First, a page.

I certainly believe that each area, no matter whether it be in Virginia, Alabama, Tennessee, North Carolina or in any of the states that made up the Confederacy, should be examined based on distinctive differences (demographics, slave population, etc.), taking each county and/or area, one at a time.
So far, I’ve just focused on the Shenandoah Valley. However, with the thought of extending this examination, I thought that I would find some interesting numbers to work with in Alabama. For starters, I found this an interesting item for consideration (the full text of which is available through http://www.swannco.net/1st_Ala_Cav/1sthurst.html) …
“Consider Alabama, the only state for which I have the figures handy. A Deep South state, the location of the first capitol of the Confederacy, yet 23 counties voted the ‘Cooperationist’ ticket. In Winston County, not a single vote was cast for secession. In the 23 loyalist counties, the vote was 21,665 to 12,042. However, the plantation states wielded the power, and in the slave-holding plantation counties, 24,865 voted to secede and 6,965 voted to remain. The totals for the state were 28,630 to remain in the Union and 36,907 for secession. Barbour, Bibb, Butler, Henry, Lowndes, Marengo, Pike and Russell Counties tallied no Cooperationist votes. Thus, 43.7% of the voters of the ostensibly solid Confederate state voted to remain within the Union.”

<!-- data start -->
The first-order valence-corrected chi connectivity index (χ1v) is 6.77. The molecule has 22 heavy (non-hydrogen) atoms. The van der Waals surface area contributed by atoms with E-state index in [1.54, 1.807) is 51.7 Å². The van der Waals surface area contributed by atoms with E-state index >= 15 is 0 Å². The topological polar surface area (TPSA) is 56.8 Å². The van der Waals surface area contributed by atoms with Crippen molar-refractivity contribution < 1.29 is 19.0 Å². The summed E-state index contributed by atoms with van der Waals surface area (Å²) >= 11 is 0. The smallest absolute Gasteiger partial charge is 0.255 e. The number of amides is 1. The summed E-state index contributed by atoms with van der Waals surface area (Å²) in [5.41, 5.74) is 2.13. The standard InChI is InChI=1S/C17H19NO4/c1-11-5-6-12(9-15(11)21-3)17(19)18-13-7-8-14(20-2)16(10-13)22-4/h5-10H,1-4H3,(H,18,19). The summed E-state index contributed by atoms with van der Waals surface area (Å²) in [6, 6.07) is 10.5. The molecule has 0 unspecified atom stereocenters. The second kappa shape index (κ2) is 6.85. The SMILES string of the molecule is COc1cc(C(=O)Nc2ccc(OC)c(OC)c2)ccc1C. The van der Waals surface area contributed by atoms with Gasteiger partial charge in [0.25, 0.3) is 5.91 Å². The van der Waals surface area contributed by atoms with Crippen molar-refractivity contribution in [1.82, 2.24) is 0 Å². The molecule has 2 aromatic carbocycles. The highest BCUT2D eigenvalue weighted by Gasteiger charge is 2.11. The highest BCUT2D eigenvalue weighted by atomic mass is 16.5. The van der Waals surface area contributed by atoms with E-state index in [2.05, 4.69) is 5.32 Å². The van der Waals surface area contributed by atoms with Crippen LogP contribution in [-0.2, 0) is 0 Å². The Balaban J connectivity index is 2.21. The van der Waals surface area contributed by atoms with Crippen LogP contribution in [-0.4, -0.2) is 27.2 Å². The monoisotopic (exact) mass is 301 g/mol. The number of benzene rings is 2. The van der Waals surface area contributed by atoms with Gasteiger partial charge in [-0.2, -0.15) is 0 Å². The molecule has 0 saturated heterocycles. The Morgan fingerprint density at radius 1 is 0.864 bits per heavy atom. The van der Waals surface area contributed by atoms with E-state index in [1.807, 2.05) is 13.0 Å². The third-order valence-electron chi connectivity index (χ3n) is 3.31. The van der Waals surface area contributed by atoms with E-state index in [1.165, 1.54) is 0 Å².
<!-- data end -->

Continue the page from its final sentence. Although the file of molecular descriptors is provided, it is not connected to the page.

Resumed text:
As for the Southern Loyalist Claims for the above-listed counties of Barbour (0), Bibb (11), Butler (3), Henry (0), Lowndes (0), Marengo (0), Pike (0) and Russell (2), they only totaled 16. By comparison, but still within the state of Alabama, I looked at St. Clair County and all the counties surrounding it. I don’t have the referendum numbers handy, but while there were sixteen total claims in the eight counties mentioned above, in St. Clair County alone there were sixteen who applied for Unionist claims. Meanwhile in the counties that border St. Clair… Etowah (4), Calhoun (1), Talladega (0), Shelby (23), Jefferson (76) and Blount (14) account for a total of 118 Southern Loyalist Claims (including St. Clair, that makes for a total of 134 for that small block of counties in the northeast/central part of Alabama). I’d be curious to see what these people had to say about the referendum vote in their respective counties, not to mention how the referendum vote played-out in each of these counties.